I attended a panel on Jobs, Trade, and American Votes at the NYU Stern School of Business last night. The panel was jointly sponsored by the Economist magazine and the Council on Foreign Relations website. I was hoping to hear more about immigration, but the panelists stuck primarily to trade issues. The moderator noted more than once the lack of disagreement on fundamentals among the panelists: free trade is a net good for the U.S. and its trading partners and efforts to stymie free trade are usually attributable to the inability of the political system to balance diffuse benefits against concentrated costs.
While agreeing myself with some of their assumptions, I became convinced that they must inhabit some fantasy world where the median American voter reads the Economist every week and laughs knowingly at Lou Dobbs over pinot noir on the next expensed Maxjet flight to
Matthew Bishop of the Economist thought that recent anti-trade noises from Congress are just so much puffery. Despite expressing antagonism to trade, no significant political faction has passed the Wal-Mart Test, which is to pass policies that would raise prices at Wal-Mart. Democrats perceive they have a lot to gain by “pandering” to interest groups, but when it comes time to vote, they will vote for open trade as they always have.
Amity Shlaes, a fellow at CFR, raised the specter of Chavez, Venezuela’s “Castro with oil,” to argue that the U.S. needs to increase its influence in the region [!] by passing a trade deal with Colombia over protests that trade unionists have been murdered there at an alarming rate.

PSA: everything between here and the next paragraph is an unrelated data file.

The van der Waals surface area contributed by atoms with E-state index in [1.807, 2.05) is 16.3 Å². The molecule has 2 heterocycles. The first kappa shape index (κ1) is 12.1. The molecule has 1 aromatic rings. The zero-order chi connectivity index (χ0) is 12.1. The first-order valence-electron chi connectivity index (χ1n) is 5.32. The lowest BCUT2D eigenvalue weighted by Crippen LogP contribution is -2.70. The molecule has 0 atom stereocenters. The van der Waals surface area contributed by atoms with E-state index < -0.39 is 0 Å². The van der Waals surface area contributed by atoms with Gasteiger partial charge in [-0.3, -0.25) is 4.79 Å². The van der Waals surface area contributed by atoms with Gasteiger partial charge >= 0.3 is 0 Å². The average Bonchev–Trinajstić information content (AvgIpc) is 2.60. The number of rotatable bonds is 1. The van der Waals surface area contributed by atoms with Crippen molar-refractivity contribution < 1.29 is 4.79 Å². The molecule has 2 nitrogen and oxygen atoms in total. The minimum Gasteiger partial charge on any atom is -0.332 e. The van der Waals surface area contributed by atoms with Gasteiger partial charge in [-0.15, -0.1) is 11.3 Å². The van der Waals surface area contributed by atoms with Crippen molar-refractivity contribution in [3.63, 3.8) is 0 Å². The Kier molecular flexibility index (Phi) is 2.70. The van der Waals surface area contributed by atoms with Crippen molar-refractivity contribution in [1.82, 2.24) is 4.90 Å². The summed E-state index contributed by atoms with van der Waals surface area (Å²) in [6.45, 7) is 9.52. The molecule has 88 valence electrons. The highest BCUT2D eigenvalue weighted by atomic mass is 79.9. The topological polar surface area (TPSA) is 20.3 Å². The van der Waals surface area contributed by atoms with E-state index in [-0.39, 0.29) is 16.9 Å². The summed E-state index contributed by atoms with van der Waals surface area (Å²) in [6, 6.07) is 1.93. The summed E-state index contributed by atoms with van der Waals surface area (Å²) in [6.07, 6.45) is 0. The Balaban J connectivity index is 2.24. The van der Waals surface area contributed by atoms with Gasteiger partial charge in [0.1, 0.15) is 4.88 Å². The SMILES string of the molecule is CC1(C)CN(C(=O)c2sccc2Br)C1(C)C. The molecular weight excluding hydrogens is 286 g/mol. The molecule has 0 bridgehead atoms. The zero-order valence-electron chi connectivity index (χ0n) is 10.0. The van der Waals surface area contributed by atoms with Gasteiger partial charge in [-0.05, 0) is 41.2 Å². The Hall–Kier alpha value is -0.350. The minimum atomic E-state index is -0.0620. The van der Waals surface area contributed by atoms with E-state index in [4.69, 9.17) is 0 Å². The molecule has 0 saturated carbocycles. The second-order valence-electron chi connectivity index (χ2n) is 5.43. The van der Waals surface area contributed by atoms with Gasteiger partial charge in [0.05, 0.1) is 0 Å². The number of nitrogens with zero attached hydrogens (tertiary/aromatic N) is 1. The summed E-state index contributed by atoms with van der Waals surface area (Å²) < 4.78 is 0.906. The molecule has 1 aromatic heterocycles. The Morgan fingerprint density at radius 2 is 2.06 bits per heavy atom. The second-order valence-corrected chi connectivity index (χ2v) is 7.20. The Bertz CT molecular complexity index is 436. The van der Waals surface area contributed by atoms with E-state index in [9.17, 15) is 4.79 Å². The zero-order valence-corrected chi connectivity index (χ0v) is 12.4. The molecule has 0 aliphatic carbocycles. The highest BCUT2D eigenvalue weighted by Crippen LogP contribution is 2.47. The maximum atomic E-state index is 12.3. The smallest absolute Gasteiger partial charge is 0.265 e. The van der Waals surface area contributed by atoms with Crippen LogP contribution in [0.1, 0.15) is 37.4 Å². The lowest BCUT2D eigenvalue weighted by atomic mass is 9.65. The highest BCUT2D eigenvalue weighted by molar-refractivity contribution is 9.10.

Stern dean Thomas Cooley expressed concern that the current
Bishop lamented the failure of political leaders in the rich countries to stand up for free trade, causing me to wonder whether he has heard any public speech by any politician in the
Cooley stated matter-of-factly that increased trade inevitably brings increased inequality due to greater rewards to human capital. He argued that this is why we need to invest in education to take advantage of this trend so as not to end up with the short end of the stick. Trade adjustment assistance was mooted as a necessary sop to voters, but the panelists seemed not to place much importance on it.
Bishop pointed out that the
Shlaes asserted that you don’t see old immigrants fighting against new immigrants as they have during past periods of tension, causing me once again to wonder what country she has been living in lately. According to Shlaes, you don’t hear racial hatred like you used to in the bad old days—things are great now. This was apparently ridiculous enough to give Cooley momentary pause, as he asked, What about Lou Dobbs? before going on to predict that, absent a significant financial meltdown, trade will largely be absent from the campaign next year.
To the panelists, the gains from trade to the American public are so massive and self-evident, that only those blindly opposed to progress or selfish workers with vested interests in outdated sectors would stand in their way.
The long-standing problems of global inequality that the
Overall this was a remarkably unaware and blinkered assessment of